Brick by Brick | Billy no mates

I have to admit I was feeling pretty lucky. As readers of this column know, I’ve got the house, the bike, a smattering of Danish and a job working on vaccination awareness that makes me feel like a hero every day. And in the whirlwind 18 months we’ve been in Denmark, my feet have hardly touched the ground.

But now that things are settling down, I realise there’s one thing missing: mates. It’s not that I don’t have any: I have a few, but nothing like back home. Apparently, I should feel grateful. Expat websites have message-boards laden with embittered comments about how hard it is to make friends in Denmark.

I got off to a head-start when I arrived here thanks to the American Women’s Club (AWC) of Denmark, despite not being American myself (they are not fussy that way). If you had told me a couple of years ago what a lifeline they would be, I wouldn’t have believed it. I mentally dismissed such organisations as being all about bake sales and needlework. I was wrong.

From high-flying careers to motherhood, from death to divorce and beyond, these gals have done it all and they’ve done it in Denmark. Their advice rocks. Okay, they have a quilting group, but I imagine even that is pretty hardcore.

According to Clarice Scott, the president of AWC Denmark (and a good friend), two things pretty  much guarantee you a modicum of a social circle. “Have a baby or find religion!” she says, adding that church-going has significantly boosted her social circle. I have to concede that almost everyone I know (outside AWC) has been through our daughter’s school. I have met some great people, but I miss British humour and I had thought that after more than a year I might have made more social inroads with the Danes.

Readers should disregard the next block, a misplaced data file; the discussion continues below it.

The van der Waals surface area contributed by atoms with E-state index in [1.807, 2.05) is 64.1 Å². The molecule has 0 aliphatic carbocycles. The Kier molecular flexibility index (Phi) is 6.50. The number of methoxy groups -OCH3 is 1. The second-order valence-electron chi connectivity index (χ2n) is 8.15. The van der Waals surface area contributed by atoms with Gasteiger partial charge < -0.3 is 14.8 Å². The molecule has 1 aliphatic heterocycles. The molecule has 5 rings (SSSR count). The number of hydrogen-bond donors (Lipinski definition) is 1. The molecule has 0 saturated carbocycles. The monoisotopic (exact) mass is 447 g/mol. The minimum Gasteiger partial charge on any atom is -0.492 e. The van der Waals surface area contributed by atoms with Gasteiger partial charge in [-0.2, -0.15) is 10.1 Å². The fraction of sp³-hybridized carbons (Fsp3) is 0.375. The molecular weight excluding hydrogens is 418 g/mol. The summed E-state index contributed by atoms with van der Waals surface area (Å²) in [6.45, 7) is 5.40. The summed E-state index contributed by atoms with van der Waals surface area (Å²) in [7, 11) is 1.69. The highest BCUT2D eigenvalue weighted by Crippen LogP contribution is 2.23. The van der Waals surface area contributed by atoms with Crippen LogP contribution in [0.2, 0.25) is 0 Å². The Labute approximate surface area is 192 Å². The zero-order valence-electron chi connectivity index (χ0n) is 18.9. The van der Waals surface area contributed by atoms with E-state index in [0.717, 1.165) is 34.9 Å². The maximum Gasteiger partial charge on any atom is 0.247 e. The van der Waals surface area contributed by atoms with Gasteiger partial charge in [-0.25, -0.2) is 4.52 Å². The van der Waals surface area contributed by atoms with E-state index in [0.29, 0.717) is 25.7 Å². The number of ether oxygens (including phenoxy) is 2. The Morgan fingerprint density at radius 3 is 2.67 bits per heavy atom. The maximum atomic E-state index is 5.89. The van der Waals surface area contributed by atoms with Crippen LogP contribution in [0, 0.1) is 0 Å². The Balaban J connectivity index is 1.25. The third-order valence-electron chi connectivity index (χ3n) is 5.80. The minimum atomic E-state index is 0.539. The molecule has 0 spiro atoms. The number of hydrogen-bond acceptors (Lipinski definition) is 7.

Clarice guffaws loudly when I tell her this: it’s the guffaw of experience. “After 20 years, I just got my first Danish friend,” she says sagely. “It’s harder for us expats. Our groups and networks are constantly changing as people leave and arrive. That doesn’t happen to Danes as much.”

I decide it’s time for ‘Operation Find Mates’. It’s the kind of thing where teenage magazine problem pages tell you to join a youth club or take up rambling. Danes seem to have an association for everything – there’s probably even a league of extreme quilters, so surely there’s a Danske Billy-No-Mates Union? In no time at all, I had found Meet-Up.

Meet-Up is an online organisation that brings together people who have something in common. In my zeal I joined a plethora of groups: from ‘International Parents’ to a group called ‘We believe everyone can dance’ (they have not been to the same parties I’ve been to).

But my hopes for improving my social life were really given a boost when I found a group for British expats meeting in an Irish pub for a quiz night. The group is run by an Australian who no longer lives in Copenhagen, but hasn’t been able to find anyone to take over. Perhaps I should have found that troubling, but I was too busy fantasising about a British version of ‘Cheers’, a real pub where everyone knows your name and they sell salt and vinegar crisps.

I turned up at the allotted time at the pub, which was very pub-like and well stocked with crisps. The only problem was that I had no idea who I was looking for and it was like a rabbit warren. After wandering around self-consciously for a few minutes, I approached the quizmaster and asked if he knew which table was the meet-up group.

“Oh, that group for English people with no mates?” he said with a pitying look. He didn’t know where they were, and I had to go table-to-table asking. Finally I found them, but where I had hoped to find just a little bit of Blighty, I found a Lithuanian and a German who wanted to practise their English and a girl from New Zealand.

They were lovely, but I felt a tiny bit disappointed as I cycled home. On arrival I checked my email and there’s a message from the International Parents Meet-up group. It was an advert for a second-hand breast pump. Maybe I should take another look at that quilting group.